Peru: Public-Private Partnerships make quality water possible for the most forgotten
Peru Country progress report
The mechanisms to encourage participation between the private sector and the government of Peru are varied: from public-private partnerships, emergency decrees that involve the private sector, to an innovative mechanism created a few years ago called Works for Taxes, which basically allows businesses to deduct the taxes they have with the State in exchange for investing similar amounts in projects that directly benefit the population.
The scheme is a win-win situation as it enables the State to be present in underserved areas of the country, generating employment and accelerating through participation of the private sector the processes that would take much more time if undertaken unilaterally. Similarly, the private sector is useful for the revenue it gives, the reduced gaps in the infrastructure, the improved welfare and quality of life of the population, its reputation, the relationship with the surrounding communities, among others.
2030 WRG in Peru has been analyzing these modalities and promoting multi-sector synergies to establish efficient, coordinated and sustainable partnerships. It has agreements with the Ministry of Housing, Construction and Sanitation, as well as with the Ministry of Agriculture to strengthen these partnerships with the private sector.
A recent example of this work was the high-level working breakfast organized by 2030 WRG on May 6 with representatives of the State, the private sector, the academia, the civil society and the community to find the best alternative and sustainable solutions for a water treatment program of great potential in the Amazon that deserves to be continued and replicated.
Days before, a field visit made up of members of the Board of 2030 WRG and representatives of the private sector bodies and civil society visited water treatment modules-implemented by the Inclam Group at the request of the Ministry of Housing, Construction and Sanitation of Peru- in small communities in the Peruvian jungle. The leader of the community shared the advances that the access to drinking water has meant for his community and the other 64 neighbouring communities in reducing illnesses, giving dignity to its environment and improving its quality of life.
The mission was pleasantly surprised to see how with few resources substantial improvements could be achieved to the quality of life of the population through access to safe water. However, it was also learned that the financing of this project culminates at the end of 2016, with the adverse health implications that implies. With a view to finding a sustainable and lasting solution, a high-level working breakfast was held.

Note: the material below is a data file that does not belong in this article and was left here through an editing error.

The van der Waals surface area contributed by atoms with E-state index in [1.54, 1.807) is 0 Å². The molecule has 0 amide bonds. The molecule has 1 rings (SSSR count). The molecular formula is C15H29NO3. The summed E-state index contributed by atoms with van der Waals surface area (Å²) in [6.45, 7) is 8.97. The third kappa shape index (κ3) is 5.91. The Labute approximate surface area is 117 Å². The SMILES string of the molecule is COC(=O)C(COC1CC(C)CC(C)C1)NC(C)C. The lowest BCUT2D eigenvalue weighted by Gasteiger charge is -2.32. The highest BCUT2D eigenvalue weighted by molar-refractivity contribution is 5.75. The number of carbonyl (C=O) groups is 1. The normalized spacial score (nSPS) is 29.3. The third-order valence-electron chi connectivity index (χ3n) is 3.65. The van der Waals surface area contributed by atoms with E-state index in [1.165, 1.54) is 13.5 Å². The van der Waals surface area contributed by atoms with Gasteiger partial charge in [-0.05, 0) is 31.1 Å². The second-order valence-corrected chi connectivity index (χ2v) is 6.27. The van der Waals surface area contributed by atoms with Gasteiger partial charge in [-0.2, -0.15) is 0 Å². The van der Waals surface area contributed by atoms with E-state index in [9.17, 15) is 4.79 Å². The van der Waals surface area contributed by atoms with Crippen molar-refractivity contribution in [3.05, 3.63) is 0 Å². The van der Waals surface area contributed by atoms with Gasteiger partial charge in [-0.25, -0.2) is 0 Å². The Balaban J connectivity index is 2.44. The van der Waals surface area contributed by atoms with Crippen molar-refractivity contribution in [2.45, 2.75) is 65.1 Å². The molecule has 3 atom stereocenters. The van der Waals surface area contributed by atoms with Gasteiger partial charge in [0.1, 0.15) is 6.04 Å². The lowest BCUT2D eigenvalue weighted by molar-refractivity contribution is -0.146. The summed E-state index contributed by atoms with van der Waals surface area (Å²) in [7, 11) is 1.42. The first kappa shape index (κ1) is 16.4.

The breakfast was useful for evaluating the concrete alternatives that would enable the project to continue through mechanisms that include the direct participation and support of the private sector. The most notable alternatives were: extend in the new government the emergency decree for at least two years which would allow the program to be carried out; present in the medium-term a public subsidy policy for the most remote communities; and evaluate alternatives for maintenance and operation, for example through PPPs and Works for Taxes.
It was also proposed to establish a communal business management approach, evaluating other alternative technologies, as well as analyzing of costs and justifying them. The success of this venture and its continuity requires close coordination with those actors involved, and building trust and commitment with the communities and federations with which it works.
Less than a week after the meeting was held, there are new potential partners, and there have been interest from some actors for the sustainability of the project, including the interest of one company to finance the maintenance of installation modules.
This meeting to assist concrete solutions to specific community problems was facilitated by the 2030 WRG Working Groups in Peru.